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This year, Fuzzy tigers, sequined skeletons and polka-dotted monsters making their Halloween debut are chic enough to have been displayed on a runway.
This Halloween, customers at Chicago Costume, 1120 W. Fullerton Ave., have been more original and fashionable than in previous years, said Courtland Hickey, the store’s general manager.
“There’s a big crossover between fashion and costumes, and the trend is going towards higher-quality outfits and more stylish outfits instead of a sexy nurse or a sexy French maid or something like that,” Hickey said. “Instead, [customers] look for something more impressive, more unique.”
She believes Halloween costumes help people express their individuality and reveal an underlying style they may not be brave enough to wear every day.
“[People] put on a costume, and all of the sudden they become somebody else,” Hickey said. “They might be a very conservative person, but [when they put on a costume] they suddenly allow themselves to become fun and interesting.”
According to the National Retail Federation, Americans spent more than $2 billion on Halloween costumes in 2011. A 2012 survey conducted by BIGInsight, a market research firm, found that more than 33 percent of adults will look online for their Halloween costume inspiration, and 36 percent will find inspiration at a retail store.
This year’s most popular choices at Chicago Costume have been characters from recent blockbuster films like “The Dark Knight Rises” and “The Avengers.” Hickey said costumes inspired by the viral Korean music video “Gangnam Style” have also been selling very well.
Hickey said that while customers may lean on popular characters and trends to craft their annual get-up, most people want to stand out.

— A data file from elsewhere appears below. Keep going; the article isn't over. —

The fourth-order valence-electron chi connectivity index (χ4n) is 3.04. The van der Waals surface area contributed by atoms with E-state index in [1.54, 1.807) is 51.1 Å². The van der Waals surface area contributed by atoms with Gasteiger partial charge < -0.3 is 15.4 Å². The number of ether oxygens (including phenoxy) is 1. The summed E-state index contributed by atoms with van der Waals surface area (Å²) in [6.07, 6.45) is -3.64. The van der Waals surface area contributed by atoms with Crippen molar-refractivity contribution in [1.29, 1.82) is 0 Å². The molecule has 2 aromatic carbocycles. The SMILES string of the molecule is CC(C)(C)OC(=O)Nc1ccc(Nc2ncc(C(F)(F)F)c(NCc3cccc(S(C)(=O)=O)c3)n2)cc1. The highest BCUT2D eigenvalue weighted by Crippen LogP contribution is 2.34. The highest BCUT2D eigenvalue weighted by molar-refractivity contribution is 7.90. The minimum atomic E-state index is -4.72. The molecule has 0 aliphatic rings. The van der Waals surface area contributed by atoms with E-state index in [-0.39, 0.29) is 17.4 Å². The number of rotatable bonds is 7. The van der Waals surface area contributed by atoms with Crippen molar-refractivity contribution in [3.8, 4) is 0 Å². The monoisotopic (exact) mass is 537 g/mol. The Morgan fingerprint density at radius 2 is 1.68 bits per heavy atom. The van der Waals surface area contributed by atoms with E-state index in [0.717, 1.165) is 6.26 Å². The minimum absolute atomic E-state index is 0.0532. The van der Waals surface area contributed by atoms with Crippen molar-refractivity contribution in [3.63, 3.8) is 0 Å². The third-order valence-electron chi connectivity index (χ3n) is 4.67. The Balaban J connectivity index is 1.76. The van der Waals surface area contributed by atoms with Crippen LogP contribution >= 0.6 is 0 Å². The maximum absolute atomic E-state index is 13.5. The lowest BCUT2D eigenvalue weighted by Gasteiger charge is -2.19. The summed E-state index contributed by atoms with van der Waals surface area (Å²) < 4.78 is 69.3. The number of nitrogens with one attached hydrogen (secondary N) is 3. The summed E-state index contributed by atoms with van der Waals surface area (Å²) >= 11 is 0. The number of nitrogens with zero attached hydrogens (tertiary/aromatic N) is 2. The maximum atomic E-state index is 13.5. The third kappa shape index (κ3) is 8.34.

“I can’t think of anyone who wants to be what everybody else is going to be,” she said. “There are a lot of different trends, but everyone wants to be something different.”
Chicago Costume teamed up with the restaurant Carnivale to host its 36th annual costume fashion show with the theme “Where the WILD Things Are” on Oct. 11. Monsters and goblins came to life on the runway, and models in head-to-toe body paint showcased Chicago Costume’s most popular pieces, including Wild Tigress and Rainbow Unicorn.
“People here [in Chicago] have a certain kind of liveliness,” Hickey said. “People come to us from all different parts of the city and share similar common bonds, [which] sometimes translates into funny Halloween costumes.”
Anna Glowacki, an independent Chicago costume designer, said the crossover between fashion and costume is extremely important in her work, and that working in the local market has been enjoyable because it doesn’t have as much competition as larger cities.
“Chicago has this very interesting vibe,” Glowacki said. “People are more laid back. We know we’re not the biggest city, so we’re not going to act like we’re trying to prove something. We just want to [dress people up as] something fun.”
Rachel Bare, a junior fashion studies major, said the trend of fashionable Halloween costumes relies on people’s willingness to be unique.
“I consider fashion a wearable art form,” Bare said. “[Halloween] is the one day where people are able to use their body as a canvas and become something they normally wouldn’t be able to because [any other day], people are afraid of stigmas and